It was later confirmed that the ISIS flag on the paper was amateurishly drawn with a marker. As for the handwritten demand, authorities said it was a pledge of allegiance to Abu Bakr al-Baghdadi, the self-proclaimed leader of ISIS, referring to “acts to avenge the deaths in Syria.”

The Interior Ministry’s attempts to present Ali as a terrorist are simply not credible. One policeman speaking to the right-wing daily Le Figaro expressed disbelief at PS allegations that Ali was carrying out a terrorist attack. He said, “running at armed policemen wearing bulletproof vests wearing a fake explosive belt, is bizarre. It’s even suicidal.”

The Prosecutor’s office’s account was also contradicted by Justice Minister Christine Taubira, who said, “What is very clear from what is known about this person, [it is that he] has no link to violent radicalization, none at all.”

“A fake suicide belt, shouting, the statement of loyalty in his pocket, these are signs that can indicate belonging to a [terrorist] network, but they can also be signs of instability. The investigation will shed light on all of this,” she added.

The police killing of Sallah Ali points to the vast shift to the right in the French political establishment that has taken place in the year since the Kouachi brothers carried out a terrorist attack killing 11 people at the editorial offices of the satirical weekly Charlie Hebdo. The PS organized a mass national demonstration after the attack, proclaiming a period of national unity based on a police buildup, supposedly to protect free expression and liberty of the press.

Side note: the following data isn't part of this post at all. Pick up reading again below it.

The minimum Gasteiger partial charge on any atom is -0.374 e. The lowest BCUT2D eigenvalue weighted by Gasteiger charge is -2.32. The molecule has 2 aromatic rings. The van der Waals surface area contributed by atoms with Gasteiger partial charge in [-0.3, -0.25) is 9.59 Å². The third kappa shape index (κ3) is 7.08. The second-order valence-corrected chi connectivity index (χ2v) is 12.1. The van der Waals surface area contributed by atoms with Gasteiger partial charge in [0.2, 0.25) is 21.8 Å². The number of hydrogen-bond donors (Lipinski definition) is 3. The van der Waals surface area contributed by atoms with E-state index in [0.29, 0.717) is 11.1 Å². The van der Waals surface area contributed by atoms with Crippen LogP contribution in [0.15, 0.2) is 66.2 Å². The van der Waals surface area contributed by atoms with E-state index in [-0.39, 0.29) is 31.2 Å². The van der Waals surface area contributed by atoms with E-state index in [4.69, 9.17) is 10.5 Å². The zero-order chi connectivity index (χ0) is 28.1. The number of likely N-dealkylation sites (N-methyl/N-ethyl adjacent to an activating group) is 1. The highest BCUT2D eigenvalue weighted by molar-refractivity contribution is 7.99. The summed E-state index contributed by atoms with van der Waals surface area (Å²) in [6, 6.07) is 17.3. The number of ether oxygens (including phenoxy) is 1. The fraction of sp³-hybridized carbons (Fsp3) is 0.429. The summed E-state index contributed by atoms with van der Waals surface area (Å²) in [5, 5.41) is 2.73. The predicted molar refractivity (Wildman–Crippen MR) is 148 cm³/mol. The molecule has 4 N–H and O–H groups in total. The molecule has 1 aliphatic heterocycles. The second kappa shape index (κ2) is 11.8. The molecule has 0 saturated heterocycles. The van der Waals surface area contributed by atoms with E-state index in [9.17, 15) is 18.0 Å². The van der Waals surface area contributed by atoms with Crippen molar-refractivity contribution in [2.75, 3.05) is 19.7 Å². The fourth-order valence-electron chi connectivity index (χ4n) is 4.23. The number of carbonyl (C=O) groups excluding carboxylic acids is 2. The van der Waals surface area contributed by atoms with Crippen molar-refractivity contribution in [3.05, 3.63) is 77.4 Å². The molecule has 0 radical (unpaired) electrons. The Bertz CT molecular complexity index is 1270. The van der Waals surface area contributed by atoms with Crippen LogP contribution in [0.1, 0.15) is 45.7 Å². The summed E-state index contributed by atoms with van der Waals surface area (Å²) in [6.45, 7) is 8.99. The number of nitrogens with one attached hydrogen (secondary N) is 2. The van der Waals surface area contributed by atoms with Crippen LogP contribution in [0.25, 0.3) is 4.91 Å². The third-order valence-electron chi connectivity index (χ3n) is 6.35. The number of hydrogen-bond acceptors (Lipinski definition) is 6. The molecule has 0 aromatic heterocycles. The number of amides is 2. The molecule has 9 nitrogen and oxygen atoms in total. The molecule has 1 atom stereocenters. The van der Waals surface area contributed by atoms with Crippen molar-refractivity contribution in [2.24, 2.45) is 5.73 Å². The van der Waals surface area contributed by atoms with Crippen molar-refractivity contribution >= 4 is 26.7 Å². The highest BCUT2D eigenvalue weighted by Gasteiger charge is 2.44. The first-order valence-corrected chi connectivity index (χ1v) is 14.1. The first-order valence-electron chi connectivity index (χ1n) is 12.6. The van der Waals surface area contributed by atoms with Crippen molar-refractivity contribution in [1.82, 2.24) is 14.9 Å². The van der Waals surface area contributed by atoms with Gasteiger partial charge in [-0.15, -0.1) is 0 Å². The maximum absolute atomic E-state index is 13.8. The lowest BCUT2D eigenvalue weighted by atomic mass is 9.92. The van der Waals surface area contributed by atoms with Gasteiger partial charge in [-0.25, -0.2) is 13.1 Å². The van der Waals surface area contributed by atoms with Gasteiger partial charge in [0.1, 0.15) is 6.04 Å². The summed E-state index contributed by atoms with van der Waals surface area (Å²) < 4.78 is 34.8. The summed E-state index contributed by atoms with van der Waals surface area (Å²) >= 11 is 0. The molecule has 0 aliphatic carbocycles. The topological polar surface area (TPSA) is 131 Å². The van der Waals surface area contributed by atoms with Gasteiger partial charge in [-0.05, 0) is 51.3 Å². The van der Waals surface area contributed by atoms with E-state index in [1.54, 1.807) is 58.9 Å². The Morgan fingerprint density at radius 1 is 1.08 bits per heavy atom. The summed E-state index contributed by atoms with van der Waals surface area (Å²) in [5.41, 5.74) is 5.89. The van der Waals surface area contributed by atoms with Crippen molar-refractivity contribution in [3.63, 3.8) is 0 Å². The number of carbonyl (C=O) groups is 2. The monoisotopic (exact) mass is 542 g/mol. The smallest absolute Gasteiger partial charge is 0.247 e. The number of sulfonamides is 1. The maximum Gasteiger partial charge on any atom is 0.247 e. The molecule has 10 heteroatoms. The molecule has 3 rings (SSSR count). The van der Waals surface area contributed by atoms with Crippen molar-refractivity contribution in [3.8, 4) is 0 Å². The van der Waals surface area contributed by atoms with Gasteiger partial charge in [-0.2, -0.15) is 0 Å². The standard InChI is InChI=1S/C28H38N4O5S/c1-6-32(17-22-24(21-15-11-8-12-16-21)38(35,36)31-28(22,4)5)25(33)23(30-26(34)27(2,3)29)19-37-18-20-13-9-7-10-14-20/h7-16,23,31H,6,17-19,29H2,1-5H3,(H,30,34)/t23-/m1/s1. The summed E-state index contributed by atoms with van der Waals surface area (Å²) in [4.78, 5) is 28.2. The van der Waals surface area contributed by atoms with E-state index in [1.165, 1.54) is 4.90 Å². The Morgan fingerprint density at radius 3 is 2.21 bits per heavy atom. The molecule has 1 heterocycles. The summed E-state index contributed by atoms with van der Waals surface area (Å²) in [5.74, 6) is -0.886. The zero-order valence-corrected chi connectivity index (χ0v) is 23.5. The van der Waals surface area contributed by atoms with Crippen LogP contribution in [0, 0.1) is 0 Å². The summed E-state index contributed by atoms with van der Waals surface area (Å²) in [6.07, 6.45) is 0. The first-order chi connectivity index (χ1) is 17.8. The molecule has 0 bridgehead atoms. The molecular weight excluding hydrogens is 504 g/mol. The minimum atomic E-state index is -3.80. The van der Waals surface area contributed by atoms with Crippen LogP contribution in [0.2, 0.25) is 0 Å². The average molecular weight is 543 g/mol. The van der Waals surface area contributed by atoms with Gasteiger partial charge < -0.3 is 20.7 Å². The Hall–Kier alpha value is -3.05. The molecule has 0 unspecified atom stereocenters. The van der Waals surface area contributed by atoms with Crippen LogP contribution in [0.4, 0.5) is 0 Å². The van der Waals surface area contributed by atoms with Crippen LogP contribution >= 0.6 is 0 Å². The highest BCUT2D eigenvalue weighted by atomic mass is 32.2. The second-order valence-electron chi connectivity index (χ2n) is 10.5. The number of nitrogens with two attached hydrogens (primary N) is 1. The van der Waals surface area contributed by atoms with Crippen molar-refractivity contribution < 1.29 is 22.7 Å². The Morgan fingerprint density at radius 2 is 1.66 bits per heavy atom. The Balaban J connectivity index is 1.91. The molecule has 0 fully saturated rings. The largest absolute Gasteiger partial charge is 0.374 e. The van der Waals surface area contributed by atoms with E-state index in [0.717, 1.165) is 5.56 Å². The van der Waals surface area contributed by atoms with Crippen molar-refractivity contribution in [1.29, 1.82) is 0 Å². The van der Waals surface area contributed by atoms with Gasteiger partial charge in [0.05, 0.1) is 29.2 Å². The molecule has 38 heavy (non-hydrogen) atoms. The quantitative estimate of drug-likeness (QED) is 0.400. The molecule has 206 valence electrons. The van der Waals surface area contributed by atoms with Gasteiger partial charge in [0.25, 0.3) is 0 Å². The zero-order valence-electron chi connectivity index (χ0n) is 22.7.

What has unfolded over the last year was not a flowering of democracy in France, however, but an accelerating movement towards police-state rule led by the PS. Law-and-order and anti-Muslim moods have helped the neo-fascist National Front (FN) to consolidate its place in the political establishment, and since the November 13 terrorist attacks, the PS placed France in a state of emergency. This gives the PS wide police powers, including to censor the press.

The PS is proposing a measure to deprive citizens of their nationality if they carry out terrorism-related offenses. This measure was long associated with the FN and, before it, to the deprivation of Jews’ French nationality during the Holocaust in fascist Europe during World War II.

The division inside the PS over the police killing of Ali reflects the debate that has roiled the government since then, with Taubira criticizing PS support for deprivation of nationality while the bulk of the government supported it.

The killing of Ali emerges directly from this poisonous and reactionary political climate. As the PS promotes law-and-order hysteria to help ram through a constitutional amendment to enshrine a permanent state of emergency in the French constitution, 100,000 soldiers and police are patrolling the streets on full alert. With jittery and heavily armed men deployed across the country, it is likely only a matter of time before another person is gunned down by security forces in the streets of France.

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“Free Speech” hypocrisy in the aftermath of the attack on Charlie Hebdo
[9 January 2015]